Nothing quite signals that the holiday season is here like being blasted by every website or email we open about the latest and greatest new toys for the children in our lives. This holiday season, I’ll be buying toys for kids of ages ranging from four months to fifteen years. As a parent and a consumer, I have confidence that the products to be wrapped and given on Christmas will be safe for my family and ready for hours of enjoyment. Right? Maybe. Unfortunately, there is a long naughty list of toys over the decades that have missed the mark for safety in extreme ways.
One toy that comes to mind when we ask, “What were they thinking?” when marketing a product to children is Lawn Darts. Modeled after a weapon of ancient warfare, the game was to throw a weighted javelin-like dart aiming for a plastic circle. Marketing began in the 1950s, and the initial ban on this toy was passed in 1970 due to numerous reports of concussions, puncture wounds, and death in children. My dad laughs nowadays when he tells of how he and his brother used to play with Lawn Darts as kids. Ah, nostalgia.
The Gilbert U-238 Atomic Entergy Lab contained 4 different types of uranium, as well as a Geiger counter for your child’s amusement. A product of the atomic age trends of the 1950s, promotions declared that materials in this set were certified as non-dangerous, so long as none of the vials containing the ore was opened (surely children would never use a toy other than for its intended purpose). Thankfully, this kit was only on the market for one year, taken off the shelves in 1951.
As a Barbie lover growing up, I remember when the Rollerskating Barbie of 1991 was pulled from the shelves. This beautiful doll with her platinum blonde hair and totally rad early ‘90s clothes came with the expected cool roller skates, complete with a lighter-type mechanism that produced sparks when she rolled across a surface. This doll sounds fun—until she skates across a flammable surface.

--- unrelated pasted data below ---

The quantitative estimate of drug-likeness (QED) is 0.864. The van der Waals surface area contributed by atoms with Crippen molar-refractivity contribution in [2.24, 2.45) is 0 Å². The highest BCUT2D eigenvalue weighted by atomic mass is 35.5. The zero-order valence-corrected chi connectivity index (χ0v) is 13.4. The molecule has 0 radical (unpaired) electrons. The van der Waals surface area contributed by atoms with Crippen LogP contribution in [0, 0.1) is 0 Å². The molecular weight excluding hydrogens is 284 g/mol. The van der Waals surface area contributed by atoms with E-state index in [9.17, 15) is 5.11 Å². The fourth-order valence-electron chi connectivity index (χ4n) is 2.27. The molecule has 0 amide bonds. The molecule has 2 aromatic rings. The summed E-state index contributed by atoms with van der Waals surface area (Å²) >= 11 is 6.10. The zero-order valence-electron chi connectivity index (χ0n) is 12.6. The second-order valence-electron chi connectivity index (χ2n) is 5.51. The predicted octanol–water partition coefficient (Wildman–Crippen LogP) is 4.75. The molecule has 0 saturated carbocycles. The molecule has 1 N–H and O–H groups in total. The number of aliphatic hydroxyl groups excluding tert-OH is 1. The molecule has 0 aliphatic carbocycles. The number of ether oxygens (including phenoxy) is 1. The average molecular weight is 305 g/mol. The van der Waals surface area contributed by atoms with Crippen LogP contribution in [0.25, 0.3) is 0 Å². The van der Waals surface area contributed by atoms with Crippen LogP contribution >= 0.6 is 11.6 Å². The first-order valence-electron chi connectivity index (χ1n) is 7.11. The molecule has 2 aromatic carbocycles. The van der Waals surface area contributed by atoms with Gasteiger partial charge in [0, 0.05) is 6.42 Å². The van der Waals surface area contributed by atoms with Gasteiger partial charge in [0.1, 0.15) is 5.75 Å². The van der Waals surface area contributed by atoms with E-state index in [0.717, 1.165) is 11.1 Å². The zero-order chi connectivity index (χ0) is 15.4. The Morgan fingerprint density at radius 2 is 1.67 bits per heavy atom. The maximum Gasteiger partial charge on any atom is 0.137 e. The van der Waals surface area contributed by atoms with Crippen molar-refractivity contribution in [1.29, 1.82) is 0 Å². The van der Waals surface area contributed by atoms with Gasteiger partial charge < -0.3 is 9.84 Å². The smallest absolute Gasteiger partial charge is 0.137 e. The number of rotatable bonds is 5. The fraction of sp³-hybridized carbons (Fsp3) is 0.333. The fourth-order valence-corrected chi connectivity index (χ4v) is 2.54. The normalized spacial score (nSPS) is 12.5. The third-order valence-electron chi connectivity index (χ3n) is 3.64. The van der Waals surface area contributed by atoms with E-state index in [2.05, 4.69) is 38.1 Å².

Other notable toys include Clackers from the 1970s, which would shatter into hard plastic shards that resulted in eye injuries and skin lacerations, and more recent toys with warnings, such as Hoverboards. And then there are trampolines: guaranteed least favorite toy of all pediatricians.
The scariest toy on this list would have to be the Yo-yo Water Ball. This early 2000s toy was a proverbial triple threat. This toy consisted of a bouncy ball filled with water on a stretchy string. I can see the appeal to a child. Problem was, the stretchy string represented a strangulation risk as it could easily wrap around a child’s neck. There were several reports of this occurring.
Secondly, if the toy itself came in contact with a spark, the hydrocarbon containing material would catch fire. It would burn so hot that it could not be extinguished in lab testing. To make matters worse, the fluid contained in the ball would leach toxic chemicals from the material and was toxic if the child consumed it.
These examples are presented in a light-hearted manner, but we must keep in mind that serious injury and death did occur because of these toys. I present them to illustrate the point that as parents and consumers, special care must be taken to ensure that the toys we give are safe as well as fun.
1. Make sure the toy is appropriate for the child’s age.
2. Toys with button batteries pose a serious threat of injury if the batteries should be swallowed.
3. Be aware of toys that may have projectiles or small parts that could pose a choking or ingestion hazard.